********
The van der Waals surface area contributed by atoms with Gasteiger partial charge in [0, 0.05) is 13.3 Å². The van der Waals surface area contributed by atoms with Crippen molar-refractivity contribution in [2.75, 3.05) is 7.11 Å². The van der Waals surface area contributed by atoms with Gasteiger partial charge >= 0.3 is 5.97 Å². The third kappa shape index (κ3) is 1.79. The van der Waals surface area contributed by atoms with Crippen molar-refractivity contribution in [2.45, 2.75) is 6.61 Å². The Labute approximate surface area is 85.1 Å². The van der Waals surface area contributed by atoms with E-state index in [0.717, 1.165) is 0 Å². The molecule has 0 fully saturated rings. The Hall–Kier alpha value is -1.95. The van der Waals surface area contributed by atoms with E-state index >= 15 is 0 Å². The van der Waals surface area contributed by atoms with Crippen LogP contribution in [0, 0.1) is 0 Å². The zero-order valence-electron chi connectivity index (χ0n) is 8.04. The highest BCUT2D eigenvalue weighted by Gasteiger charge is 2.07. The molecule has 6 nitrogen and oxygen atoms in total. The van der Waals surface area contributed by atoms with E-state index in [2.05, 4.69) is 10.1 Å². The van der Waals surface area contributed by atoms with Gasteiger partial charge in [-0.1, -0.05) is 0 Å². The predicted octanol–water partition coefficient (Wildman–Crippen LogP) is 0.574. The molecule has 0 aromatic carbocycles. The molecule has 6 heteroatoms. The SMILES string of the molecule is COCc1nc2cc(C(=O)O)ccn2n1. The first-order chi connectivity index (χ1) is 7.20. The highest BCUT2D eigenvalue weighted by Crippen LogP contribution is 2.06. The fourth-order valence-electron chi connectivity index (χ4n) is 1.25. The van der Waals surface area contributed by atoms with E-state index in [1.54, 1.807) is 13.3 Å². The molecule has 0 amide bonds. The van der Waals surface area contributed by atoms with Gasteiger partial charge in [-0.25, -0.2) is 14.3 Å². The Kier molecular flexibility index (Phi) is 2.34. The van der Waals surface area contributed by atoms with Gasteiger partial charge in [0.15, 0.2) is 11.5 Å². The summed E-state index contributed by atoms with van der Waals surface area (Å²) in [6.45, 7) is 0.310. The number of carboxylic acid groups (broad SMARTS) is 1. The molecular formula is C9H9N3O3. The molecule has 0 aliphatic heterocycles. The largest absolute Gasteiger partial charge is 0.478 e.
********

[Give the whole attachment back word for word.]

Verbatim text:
The van der Waals surface area contributed by atoms with Gasteiger partial charge in [0, 0.05) is 13.3 Å². The van der Waals surface area contributed by atoms with Crippen molar-refractivity contribution in [2.75, 3.05) is 7.11 Å². The van der Waals surface area contributed by atoms with Gasteiger partial charge >= 0.3 is 5.97 Å². The third kappa shape index (κ3) is 1.79. The van der Waals surface area contributed by atoms with Crippen molar-refractivity contribution in [2.45, 2.75) is 6.61 Å². The Labute approximate surface area is 85.1 Å². The van der Waals surface area contributed by atoms with E-state index in [0.717, 1.165) is 0 Å². The molecule has 0 fully saturated rings. The Hall–Kier alpha value is -1.95. The van der Waals surface area contributed by atoms with E-state index >= 15 is 0 Å². The van der Waals surface area contributed by atoms with Crippen LogP contribution in [0, 0.1) is 0 Å². The zero-order valence-electron chi connectivity index (χ0n) is 8.04. The highest BCUT2D eigenvalue weighted by Gasteiger charge is 2.07. The molecule has 6 nitrogen and oxygen atoms in total. The van der Waals surface area contributed by atoms with E-state index in [2.05, 4.69) is 10.1 Å². The van der Waals surface area contributed by atoms with Gasteiger partial charge in [-0.1, -0.05) is 0 Å². The predicted octanol–water partition coefficient (Wildman–Crippen LogP) is 0.574. The molecule has 0 aromatic carbocycles. The molecule has 6 heteroatoms. The SMILES string of the molecule is COCc1nc2cc(C(=O)O)ccn2n1. The first-order chi connectivity index (χ1) is 7.20. The highest BCUT2D eigenvalue weighted by Crippen LogP contribution is 2.06. The fourth-order valence-electron chi connectivity index (χ4n) is 1.25. The van der Waals surface area contributed by atoms with E-state index in [1.54, 1.807) is 13.3 Å². The molecule has 0 amide bonds. The van der Waals surface area contributed by atoms with Gasteiger partial charge in [-0.25, -0.2) is 14.3 Å². The Kier molecular flexibility index (Phi) is 2.34. The van der Waals surface area contributed by atoms with Gasteiger partial charge in [0.15, 0.2) is 11.5 Å². The summed E-state index contributed by atoms with van der Waals surface area (Å²) in [6.45, 7) is 0.310. The number of carboxylic acid groups (broad SMARTS) is 1. The molecular formula is C9H9N3O3. The molecule has 0 aliphatic heterocycles. The largest absolute Gasteiger partial charge is 0.478 e.